Remembering P.D. James

Remembering P.D. James

Phyllis Dorothy James passed away on November 27, 2014, at the age of 94. The author of over 20 books, she was best known around the world for her popular mystery novels. She was also a patroness of the English Prayer Book Society, and was a lifelong user and defender of the Book of Common Prayer. In the most recent issue of the quarterly Journal of the English Prayer Book Society, past chairman Anthony Kilmister writes:

“Phyllis loved the Book of Common Prayer from early infancy to her life’s end. She was born in Oxford in 1920 and her parents would wheel her to Evensong in her pram. Later, at a church school in Ludlow, Shropshire, she was required to learn the Collect each week. As she said many years later, ‘There could have been no better preparation for a writer.’ Of the BCP she added, ‘… here is the faith of the Church of England, Catholic and Reformed, unambiguously set out, rooted in scripture and tradition, the faith into which I was baptized and confirmed, and in which, by God’s grace, I shall die.’”

Speaking to a PBS gathering in Blackburn some years ago, she said, “The corporate worship of the Church should be orderly, expressed in words written to be spoken aloud by priests or congregation and in language of such nobility and grace that it has some claim to be worthy of the God it worships. And I am always interested to find how my private and spontaneous prayers either use the words of the Book of Common Prayer or echo those words. Early in the morning I like to say the morning Collect just as at night I do not fall asleep without that incomparable prayer, ‘Lighten our darkness, we beseech thee, O Lord …’”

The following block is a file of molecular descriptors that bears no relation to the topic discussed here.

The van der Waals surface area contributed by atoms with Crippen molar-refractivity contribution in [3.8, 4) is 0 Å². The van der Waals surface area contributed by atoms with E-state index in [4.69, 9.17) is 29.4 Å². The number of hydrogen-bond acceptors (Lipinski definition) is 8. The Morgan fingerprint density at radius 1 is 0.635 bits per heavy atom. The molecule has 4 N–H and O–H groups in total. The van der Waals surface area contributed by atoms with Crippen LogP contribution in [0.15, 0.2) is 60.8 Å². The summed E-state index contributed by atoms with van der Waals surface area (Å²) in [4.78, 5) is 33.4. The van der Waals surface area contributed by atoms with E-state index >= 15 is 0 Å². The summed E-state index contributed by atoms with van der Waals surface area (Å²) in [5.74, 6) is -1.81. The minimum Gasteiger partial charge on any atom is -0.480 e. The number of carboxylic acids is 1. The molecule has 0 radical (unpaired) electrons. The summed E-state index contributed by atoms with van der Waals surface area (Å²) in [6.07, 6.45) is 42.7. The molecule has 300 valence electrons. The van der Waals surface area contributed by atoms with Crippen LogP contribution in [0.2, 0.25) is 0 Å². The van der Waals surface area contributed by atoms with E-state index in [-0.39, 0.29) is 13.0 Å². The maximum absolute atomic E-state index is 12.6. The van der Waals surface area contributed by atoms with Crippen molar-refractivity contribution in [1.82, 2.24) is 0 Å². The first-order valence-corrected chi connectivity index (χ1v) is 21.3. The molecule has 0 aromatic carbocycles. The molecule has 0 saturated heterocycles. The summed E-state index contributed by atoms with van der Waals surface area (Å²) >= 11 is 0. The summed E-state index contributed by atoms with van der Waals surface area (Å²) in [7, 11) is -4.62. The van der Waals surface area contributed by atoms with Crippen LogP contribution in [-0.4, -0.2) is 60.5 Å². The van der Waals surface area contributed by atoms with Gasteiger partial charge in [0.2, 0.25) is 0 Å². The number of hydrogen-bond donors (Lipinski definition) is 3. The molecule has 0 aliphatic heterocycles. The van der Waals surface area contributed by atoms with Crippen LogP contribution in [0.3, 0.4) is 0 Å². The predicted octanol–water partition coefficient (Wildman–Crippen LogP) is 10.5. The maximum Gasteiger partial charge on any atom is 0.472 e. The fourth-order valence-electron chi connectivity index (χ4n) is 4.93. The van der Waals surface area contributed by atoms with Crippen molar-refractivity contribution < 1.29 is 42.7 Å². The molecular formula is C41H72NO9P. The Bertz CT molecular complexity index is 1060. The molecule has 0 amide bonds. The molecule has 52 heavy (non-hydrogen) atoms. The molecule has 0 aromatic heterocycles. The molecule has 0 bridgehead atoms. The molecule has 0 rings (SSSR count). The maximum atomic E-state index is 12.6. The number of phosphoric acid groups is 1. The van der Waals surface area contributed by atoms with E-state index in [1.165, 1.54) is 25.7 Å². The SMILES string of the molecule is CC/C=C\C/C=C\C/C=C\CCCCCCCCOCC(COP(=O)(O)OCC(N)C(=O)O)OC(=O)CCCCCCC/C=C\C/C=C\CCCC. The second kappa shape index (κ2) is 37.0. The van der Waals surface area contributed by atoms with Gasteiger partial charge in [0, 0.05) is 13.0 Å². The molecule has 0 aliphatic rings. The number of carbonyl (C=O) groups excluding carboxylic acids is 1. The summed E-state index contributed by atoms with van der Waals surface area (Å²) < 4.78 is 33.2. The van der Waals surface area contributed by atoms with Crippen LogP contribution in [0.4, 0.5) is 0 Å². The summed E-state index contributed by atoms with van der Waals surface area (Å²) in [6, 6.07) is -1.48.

In an interview published by the English Church Times in April 2009, she commented: “My love for the Prayer Book began in very early childhood, before I could read – when I could only listen to it. Of course, it was the only book used then. Later, when I could read, during long, boring sermons I would read it and specially loved the instructions – for instance, those to priests for giving Holy Communion in time of pestilence. That conjured up pictures in my childish mind of the priest walking with the sacred vessels through the almost deserted village, almost certainly to become ill himself; or the prayers for when in danger on the sea, knowing that they would have been read by everyone on board, and the ship would almost certainly founder.

“There is so much history, romance, and great beauty in it. And the prayers like the General Thanksgiving and the prayers after Communion are so superb that they meet my need in praying much better than my own words do, and I still use them in private prayer.

“I enjoy services in other denominations, like those of the Reformed Church, or going to a Roman Catholic mass with a friend – but what is essential to me is an atmosphere of devotion and concentration on God. If there’s a great deal of happy-clappy singing and announcements of birthdays, and so on, I can see that it binds people together, but I don’t personally find it’s useful to me. I want silence, so I can concentrate on God – not just talking to him and giving him a list of my requirements.”

Anthony Kilmister concludes, “Phyllis James was a kind, splendid person and a doughty Prayer Book champion. We shall miss her and shall always be immensely grateful to her.”

(From the PBSC Newsletter, Lent 2015)

Remembering P.D. James